Courtesy of EarthSky
A Clear Voice for Science
The disk of our Milky Way is shaped like a pancake. On May evenings, the plane of the pancake-shaped galactic disk coincides with the plane of the horizon. Because the Milky Way disk sits along the horizon in every direction, the Milky Way doesn’t appear in the sky on May evenings.
The galactic disk most closely aligns with the horizon at about 30 degrees north latitude – the latitude of St. Augustine, Florida. Appreciably north of this latitude, the galactic disk tilts a bit upward of the northern horizon. Appreciably south of 30 degrees north latitude, the galactic disk tilts a bit above the southern horizon. Even so, the Milky Way is pretty much out of sight.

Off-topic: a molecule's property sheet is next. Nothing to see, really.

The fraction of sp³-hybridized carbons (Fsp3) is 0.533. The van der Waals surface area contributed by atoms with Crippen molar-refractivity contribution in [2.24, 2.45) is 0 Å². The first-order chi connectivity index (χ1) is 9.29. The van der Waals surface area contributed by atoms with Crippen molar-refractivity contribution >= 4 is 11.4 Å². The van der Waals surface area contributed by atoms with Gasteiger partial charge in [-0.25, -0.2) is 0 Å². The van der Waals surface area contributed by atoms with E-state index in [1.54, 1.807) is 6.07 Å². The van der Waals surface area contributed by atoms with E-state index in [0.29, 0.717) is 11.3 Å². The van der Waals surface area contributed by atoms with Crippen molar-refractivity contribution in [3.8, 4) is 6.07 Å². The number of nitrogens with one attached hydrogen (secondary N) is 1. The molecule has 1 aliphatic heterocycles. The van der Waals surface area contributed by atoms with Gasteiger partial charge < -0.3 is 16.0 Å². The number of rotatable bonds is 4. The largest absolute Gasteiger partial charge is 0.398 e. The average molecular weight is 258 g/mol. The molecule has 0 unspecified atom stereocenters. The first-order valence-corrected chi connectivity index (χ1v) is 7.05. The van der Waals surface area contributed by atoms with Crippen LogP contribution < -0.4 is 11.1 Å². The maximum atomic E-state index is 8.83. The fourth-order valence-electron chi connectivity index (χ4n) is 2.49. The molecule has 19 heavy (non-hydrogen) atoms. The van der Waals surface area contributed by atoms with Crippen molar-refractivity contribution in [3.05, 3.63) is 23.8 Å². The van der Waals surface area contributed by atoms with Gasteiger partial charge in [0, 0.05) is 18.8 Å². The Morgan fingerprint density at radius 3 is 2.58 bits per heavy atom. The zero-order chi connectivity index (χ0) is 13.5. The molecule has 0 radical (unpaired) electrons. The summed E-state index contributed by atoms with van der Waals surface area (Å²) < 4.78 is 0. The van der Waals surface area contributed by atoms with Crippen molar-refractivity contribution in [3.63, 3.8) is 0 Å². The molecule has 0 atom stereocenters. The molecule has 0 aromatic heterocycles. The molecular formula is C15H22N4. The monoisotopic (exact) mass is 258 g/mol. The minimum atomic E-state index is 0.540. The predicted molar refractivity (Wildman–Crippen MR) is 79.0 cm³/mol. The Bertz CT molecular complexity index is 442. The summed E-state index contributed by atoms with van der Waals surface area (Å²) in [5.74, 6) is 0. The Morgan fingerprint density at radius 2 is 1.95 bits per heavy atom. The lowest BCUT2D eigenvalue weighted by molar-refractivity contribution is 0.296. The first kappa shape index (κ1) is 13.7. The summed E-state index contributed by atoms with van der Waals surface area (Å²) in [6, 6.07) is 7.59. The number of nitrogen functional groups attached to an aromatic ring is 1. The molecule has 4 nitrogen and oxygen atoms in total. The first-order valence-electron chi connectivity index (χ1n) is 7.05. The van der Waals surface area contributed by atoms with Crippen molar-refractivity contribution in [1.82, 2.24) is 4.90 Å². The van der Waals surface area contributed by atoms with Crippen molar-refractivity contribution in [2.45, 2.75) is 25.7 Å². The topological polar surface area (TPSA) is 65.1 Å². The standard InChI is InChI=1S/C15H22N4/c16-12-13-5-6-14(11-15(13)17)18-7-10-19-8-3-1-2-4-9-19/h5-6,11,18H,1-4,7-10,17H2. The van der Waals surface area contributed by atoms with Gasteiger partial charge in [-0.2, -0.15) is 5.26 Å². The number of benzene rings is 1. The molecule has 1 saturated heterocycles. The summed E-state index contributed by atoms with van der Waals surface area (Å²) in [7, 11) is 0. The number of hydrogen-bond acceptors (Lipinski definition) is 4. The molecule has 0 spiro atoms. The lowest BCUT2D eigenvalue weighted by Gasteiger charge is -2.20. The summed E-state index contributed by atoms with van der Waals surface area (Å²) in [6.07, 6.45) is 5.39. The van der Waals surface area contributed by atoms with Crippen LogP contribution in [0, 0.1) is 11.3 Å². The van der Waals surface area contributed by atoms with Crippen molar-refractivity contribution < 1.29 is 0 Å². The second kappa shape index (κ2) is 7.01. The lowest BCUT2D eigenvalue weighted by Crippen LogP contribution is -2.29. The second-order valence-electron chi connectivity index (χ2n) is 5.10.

Like the sun, the stars rise in the east and set in the west. If you stay up until after midnight, you will eventually see the stars of the Summer Triangle – Deneb, Vega and Altair – rising above your eastern horizon. In a dark country sky, the Milky Way’s band of stars becomes visible as well, for the Milky Way passes right through this triangle of stars.
Written by Bruce McClurePrint This Post